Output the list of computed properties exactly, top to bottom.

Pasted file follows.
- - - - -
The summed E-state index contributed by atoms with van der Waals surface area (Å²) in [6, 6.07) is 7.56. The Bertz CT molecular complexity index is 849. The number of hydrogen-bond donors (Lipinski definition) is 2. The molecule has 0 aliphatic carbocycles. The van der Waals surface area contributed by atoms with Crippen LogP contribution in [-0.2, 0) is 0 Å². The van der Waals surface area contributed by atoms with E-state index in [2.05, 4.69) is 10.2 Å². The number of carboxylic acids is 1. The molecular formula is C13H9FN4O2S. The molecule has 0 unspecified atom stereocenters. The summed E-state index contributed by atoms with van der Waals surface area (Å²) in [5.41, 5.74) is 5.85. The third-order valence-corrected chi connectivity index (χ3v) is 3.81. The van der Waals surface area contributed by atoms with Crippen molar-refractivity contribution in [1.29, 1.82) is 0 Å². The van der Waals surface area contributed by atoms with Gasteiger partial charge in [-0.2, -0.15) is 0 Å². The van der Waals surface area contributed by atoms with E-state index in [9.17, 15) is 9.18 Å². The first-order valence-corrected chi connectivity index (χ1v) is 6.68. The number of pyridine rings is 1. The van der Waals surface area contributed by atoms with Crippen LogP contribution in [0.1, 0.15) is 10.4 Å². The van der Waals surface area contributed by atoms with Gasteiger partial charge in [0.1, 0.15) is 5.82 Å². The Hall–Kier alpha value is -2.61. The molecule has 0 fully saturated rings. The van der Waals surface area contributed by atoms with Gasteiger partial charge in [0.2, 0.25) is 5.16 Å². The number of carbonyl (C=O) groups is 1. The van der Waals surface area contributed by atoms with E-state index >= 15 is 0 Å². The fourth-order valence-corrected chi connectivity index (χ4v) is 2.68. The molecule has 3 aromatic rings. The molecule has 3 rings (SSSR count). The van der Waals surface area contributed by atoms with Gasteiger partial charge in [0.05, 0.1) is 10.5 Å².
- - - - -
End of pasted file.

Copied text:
The summed E-state index contributed by atoms with van der Waals surface area (Å²) in [6, 6.07) is 7.56. The Bertz CT molecular complexity index is 849. The number of hydrogen-bond donors (Lipinski definition) is 2. The molecule has 0 aliphatic carbocycles. The van der Waals surface area contributed by atoms with Crippen LogP contribution in [-0.2, 0) is 0 Å². The van der Waals surface area contributed by atoms with E-state index in [2.05, 4.69) is 10.2 Å². The number of carboxylic acids is 1. The molecular formula is C13H9FN4O2S. The molecule has 0 unspecified atom stereocenters. The summed E-state index contributed by atoms with van der Waals surface area (Å²) in [5.41, 5.74) is 5.85. The third-order valence-corrected chi connectivity index (χ3v) is 3.81. The van der Waals surface area contributed by atoms with Crippen molar-refractivity contribution in [1.29, 1.82) is 0 Å². The van der Waals surface area contributed by atoms with Gasteiger partial charge in [-0.2, -0.15) is 0 Å². The van der Waals surface area contributed by atoms with E-state index in [9.17, 15) is 9.18 Å². The first-order valence-corrected chi connectivity index (χ1v) is 6.68. The number of pyridine rings is 1. The van der Waals surface area contributed by atoms with Crippen LogP contribution in [0.1, 0.15) is 10.4 Å². The van der Waals surface area contributed by atoms with Gasteiger partial charge in [0.1, 0.15) is 5.82 Å². The Hall–Kier alpha value is -2.61. The molecule has 0 fully saturated rings. The van der Waals surface area contributed by atoms with Gasteiger partial charge in [0.2, 0.25) is 5.16 Å². The number of carbonyl (C=O) groups is 1. The van der Waals surface area contributed by atoms with E-state index >= 15 is 0 Å². The fourth-order valence-corrected chi connectivity index (χ4v) is 2.68. The molecule has 3 aromatic rings. The molecule has 3 rings (SSSR count). The van der Waals surface area contributed by atoms with Gasteiger partial charge in [0.05, 0.1) is 10.5 Å².